Much more drastic than a china-shop.

  • technicolour

    Suhayl: do you mean the *great* Brian Dennehy; star of The Belly of an Architect? Watch Snakes on a Plane 3 times in penance if you do.

    Funny that, Martin. No, really, it made me laugh out loud. I have an image of myself blithely travelling around the Islamic world, befriended as a ‘Child of the Book’, smiling, grateful, and oblivious to the frequent swishes of scimitars missing my unprotected neck by inches. Have you ever travelled, by the way?

    Nor do my friends & neighbours seem to want to kill me either, and goodness knows they have provocation. What’s going on?

    As for Mr ‘areas with mosques in go downmarket’, no that’s not at all a racist or vicious, if you prefer that epithet, thing to say. It is quite frankly, fucking stupid, since the building was being used as a mosque already.

  • Suhayl Saadi

    Brian D has acted in so many really mediocre TV movies that now I find that I can’t associate him with much else. I guess Jason Robards did too and he acted in some great films. Nonetheless, I will do my penance, technicolour. As long as you don’t ask me to watch Noel Edmonds… I’d take the snakes any day.

  • technicolour

    No they bloody didn’t dress that way. Or behave that way. If you’d had women locked into their homes clutching at your knees and begging you to help them from the enforced house arrest and enforced seclusion and enforced dress, you might have a different opinion, Arsalan. But you don’t want to know, do you? You don’t want to know about Jamiat i Islami and the other mujaheddin groups who were horrified by Hezb. Fine.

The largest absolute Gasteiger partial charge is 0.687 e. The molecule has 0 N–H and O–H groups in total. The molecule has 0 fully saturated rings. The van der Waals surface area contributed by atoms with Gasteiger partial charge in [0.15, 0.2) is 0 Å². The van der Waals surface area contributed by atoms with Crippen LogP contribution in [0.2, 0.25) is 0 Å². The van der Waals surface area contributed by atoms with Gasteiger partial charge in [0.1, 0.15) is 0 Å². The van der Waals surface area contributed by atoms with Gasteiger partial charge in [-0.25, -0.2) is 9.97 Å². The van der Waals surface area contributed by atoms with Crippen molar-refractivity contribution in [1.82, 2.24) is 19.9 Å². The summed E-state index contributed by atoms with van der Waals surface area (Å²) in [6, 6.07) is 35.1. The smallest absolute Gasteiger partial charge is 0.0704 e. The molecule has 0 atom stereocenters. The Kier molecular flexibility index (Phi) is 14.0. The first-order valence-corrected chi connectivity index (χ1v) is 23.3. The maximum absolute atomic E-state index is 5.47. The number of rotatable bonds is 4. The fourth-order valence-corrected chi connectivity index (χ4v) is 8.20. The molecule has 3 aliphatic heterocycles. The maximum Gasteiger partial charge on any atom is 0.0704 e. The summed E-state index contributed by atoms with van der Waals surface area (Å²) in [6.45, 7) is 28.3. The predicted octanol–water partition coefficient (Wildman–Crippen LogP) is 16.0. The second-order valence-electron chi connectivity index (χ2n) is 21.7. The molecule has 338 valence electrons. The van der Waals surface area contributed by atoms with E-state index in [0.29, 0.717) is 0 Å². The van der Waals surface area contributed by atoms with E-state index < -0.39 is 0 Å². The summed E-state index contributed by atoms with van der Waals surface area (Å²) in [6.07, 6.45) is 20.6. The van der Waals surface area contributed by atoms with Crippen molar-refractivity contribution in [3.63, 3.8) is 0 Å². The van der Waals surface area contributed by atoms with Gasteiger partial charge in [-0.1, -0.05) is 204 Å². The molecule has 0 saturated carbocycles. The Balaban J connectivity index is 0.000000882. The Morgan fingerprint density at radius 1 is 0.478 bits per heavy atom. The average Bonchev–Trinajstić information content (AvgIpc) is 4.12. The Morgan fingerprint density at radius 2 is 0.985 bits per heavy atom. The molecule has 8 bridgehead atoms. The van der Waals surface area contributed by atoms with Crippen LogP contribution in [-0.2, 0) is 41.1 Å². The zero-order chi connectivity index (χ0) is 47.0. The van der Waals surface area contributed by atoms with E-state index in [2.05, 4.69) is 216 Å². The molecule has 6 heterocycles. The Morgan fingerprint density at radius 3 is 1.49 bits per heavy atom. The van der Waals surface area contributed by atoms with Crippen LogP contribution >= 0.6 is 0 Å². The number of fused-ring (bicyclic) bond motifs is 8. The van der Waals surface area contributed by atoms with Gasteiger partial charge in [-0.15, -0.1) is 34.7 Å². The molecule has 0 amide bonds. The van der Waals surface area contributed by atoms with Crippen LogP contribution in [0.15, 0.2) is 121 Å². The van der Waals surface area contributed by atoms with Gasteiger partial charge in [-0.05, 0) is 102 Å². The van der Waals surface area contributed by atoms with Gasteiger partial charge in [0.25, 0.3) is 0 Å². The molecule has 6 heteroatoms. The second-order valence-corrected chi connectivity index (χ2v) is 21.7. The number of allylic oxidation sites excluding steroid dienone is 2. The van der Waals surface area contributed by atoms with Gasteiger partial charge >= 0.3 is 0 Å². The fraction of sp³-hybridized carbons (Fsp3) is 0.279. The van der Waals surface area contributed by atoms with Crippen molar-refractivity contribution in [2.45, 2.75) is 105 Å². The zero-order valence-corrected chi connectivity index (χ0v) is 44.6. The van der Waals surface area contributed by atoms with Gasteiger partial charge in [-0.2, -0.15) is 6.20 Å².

You are however right in that decades of war have caused this insanity. And who is to blame for that? Oh yes, the US, UK and the Soviets. Not the poor bloody Afghans.

    I can see past the burkha (see above). I can’t see past your refusal to keep supporting it, and refusal to walk a mile in someone else’s shoes, even if that person happens to be a woman. Nothing to do with being a tranny.

  • Richard Robinson

    Aargh, my past is catching up with me.

    Stage left pursued by false bears, in the shape of a post-demo court case featuring a wonderful argument with a court usher, on the subject of whether the head of a bear costume counted as a hat (“it comes off, sonny”) and whether a quacking toy duck on wheels was a necessary part of someone’s defence (he’d had enough and gave up. It went into court, where it was plainly unnecessary, and therefore good for morale).

    Also “40 years and we’re still hearing the same tripe!”

    As I remember it, Alf Garnett was supposed to be a mockery rather than a role-model, but some people never caught on.